- Oops!Something went wrong.Please try again later.
The United Nations (UN) is running out of money, compounded by the fact that the U.S. — its biggest contributor — still hasn’t paid all of what it owes for 2019.
The U.S. made partial payments to the UN in 2019 but still currently owes about $491 million for the current calendar year, UN Secretary General’s Spokesman Stéphane Dujarric told Yahoo Finance. The most recent payment was made on Dec. 2.
“The U.S. is often late in paying its dues because the U.S. budgetary cycle is different from the UN,” American University Associate Professor Tamar Gutner, an expert on international organizations, told Yahoo Finance. “The UN asked for members to pay their dues in the first month of the calendar year, and the U.S. typically pays in the fall. So that's been a problem for a long time.”
In October, the UN noted that there was a “growing downward trend” in the organization’s regular budget (as seen in the graph above). And the situation was becoming “more dire than the year before” as the cash deficits, which were happening earlier in the year, tended to “linger longer and run deeper.”
The trend has worsened since member countries like the U.S. — which by itself is responsible for 22% of the regular budget and 28% of the peacekeeping budget — hasn’t paid in full.
‘Our work and our reforms are at risk’
The international organization, which depends on member states for contributions used for activities ranging from staffing costs to missions, said in October that it was facing a severe liquidity crisis and that it could run out of money in just a few weeks.
“This month, we will reach the deepest deficit of the decade,” Secretary-General Antonio Guterres told member states. “We risk exhausting the closed peacekeeping cash reserves, and entering November without enough cash to cover payrolls.... Our work and our reforms are at risk.”
Guterres also called on states to “recommit to paying your financial obligations on time and in full.”
Several countries have since heeded his call, and the UN said then that it had received enough partial payments from countries to pay its staff. But roughly 50 states had yet to pay their contributions in full.
The UN’s Dujarric confirmed that $772 million in payments were still owed overall as of mid-December.
‘This isn't the first time’
An official from the U.S. mission previously said that D.C. is committed to meeting the payments in the fall. But history suggests that the delay in payments could be a result of political intent.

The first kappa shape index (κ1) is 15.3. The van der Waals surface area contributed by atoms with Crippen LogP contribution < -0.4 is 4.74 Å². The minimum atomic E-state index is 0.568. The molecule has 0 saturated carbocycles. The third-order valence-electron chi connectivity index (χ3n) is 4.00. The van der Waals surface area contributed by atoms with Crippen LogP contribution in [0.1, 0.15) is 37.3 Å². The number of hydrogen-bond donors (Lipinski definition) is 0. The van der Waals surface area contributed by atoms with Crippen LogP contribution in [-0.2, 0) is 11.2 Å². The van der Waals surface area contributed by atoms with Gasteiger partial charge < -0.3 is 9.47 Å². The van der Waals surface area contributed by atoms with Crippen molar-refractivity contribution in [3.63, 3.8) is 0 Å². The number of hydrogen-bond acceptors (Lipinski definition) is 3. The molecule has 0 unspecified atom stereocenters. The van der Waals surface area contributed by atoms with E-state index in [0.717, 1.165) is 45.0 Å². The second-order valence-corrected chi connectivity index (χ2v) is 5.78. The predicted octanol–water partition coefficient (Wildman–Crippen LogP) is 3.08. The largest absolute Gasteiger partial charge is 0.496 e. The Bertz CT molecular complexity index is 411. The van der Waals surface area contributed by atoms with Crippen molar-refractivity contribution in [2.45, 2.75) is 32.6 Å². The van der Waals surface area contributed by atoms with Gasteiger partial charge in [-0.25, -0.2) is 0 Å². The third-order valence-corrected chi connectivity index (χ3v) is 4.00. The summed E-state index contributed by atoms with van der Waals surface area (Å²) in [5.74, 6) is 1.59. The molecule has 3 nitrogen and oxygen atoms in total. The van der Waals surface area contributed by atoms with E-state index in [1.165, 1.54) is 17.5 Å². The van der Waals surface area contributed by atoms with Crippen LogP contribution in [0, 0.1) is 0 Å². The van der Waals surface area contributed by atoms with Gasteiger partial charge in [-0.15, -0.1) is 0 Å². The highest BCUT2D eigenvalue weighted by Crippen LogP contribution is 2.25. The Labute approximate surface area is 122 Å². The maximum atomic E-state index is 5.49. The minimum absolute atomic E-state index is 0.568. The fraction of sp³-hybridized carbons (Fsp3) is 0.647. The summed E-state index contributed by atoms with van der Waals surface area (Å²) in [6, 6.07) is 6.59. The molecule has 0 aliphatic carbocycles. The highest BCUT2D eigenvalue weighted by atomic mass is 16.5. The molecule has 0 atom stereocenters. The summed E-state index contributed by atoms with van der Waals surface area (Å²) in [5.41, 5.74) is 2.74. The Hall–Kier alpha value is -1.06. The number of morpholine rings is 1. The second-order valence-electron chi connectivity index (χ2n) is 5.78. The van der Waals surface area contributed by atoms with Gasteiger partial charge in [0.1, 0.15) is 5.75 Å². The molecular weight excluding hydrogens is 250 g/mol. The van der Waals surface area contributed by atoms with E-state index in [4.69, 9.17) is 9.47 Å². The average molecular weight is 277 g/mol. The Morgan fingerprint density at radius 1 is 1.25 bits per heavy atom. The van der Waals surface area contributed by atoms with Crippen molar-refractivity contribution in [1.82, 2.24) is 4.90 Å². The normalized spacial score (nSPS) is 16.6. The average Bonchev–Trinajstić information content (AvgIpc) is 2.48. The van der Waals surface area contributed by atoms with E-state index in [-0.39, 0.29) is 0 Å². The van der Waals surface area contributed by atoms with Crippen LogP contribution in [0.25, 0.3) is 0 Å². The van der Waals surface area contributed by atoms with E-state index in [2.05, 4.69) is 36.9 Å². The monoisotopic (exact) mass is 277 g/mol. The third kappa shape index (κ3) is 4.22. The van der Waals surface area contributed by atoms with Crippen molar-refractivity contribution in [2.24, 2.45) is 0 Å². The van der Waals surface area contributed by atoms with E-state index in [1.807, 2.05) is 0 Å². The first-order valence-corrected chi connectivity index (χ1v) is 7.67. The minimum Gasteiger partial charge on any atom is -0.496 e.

U.S. President Donald Trump openly criticized the value of the UN during his first visit to the UN headquarters in 2017, when he told the UN General Assembly that the organization was bloated and the U.S. way paying too much.
“We must ensure that no one and no member state shoulders a disproportionate share of the burden and that’s militarily or financially,” Trump stated. The U.S. president maintained that stance in October this year.
So make all Member Countries pay, not just the United States! https://t.co/IVbE4MqBVl
— Donald J. Trump (@realDonaldTrump) October 9, 2019
“These tensions have happened in the past as well,” added Gutner. “There was a crisis in the 1960s — it wasn't the U.S. but the Soviet Union and France were withholding their payments because they were upset about the peacekeeping mission in Congo. And in the ’80s and ’90s there were issues between the U.S. and the UN, with the U.S. withholding money because they wanted to negotiate a lower share for [their] contribution to the UN budget, and they wanted to extract other concessions. So this isn't the first time.”
In the meantime, UN staff told Yahoo Finance that they’re optimistic that the issue will be resolved soon.
“UN staff are highly dedicated individuals, committed to the noble mission of the United Nations,” United Nations Staff Union New York President Patricia Nemeth said in a statement. “Many of us have experience working in hardship conditions and we will do what it takes to get the job done…
“However, the reputation of the United Nations as a reliable employer, capable of attracting the world’s best and brightest, can be severely tarnished if this situation is not resolved within the foreseeable future.”
Aarthi is a writer for Yahoo Finance. Follow her on Twitter @aarthiswami.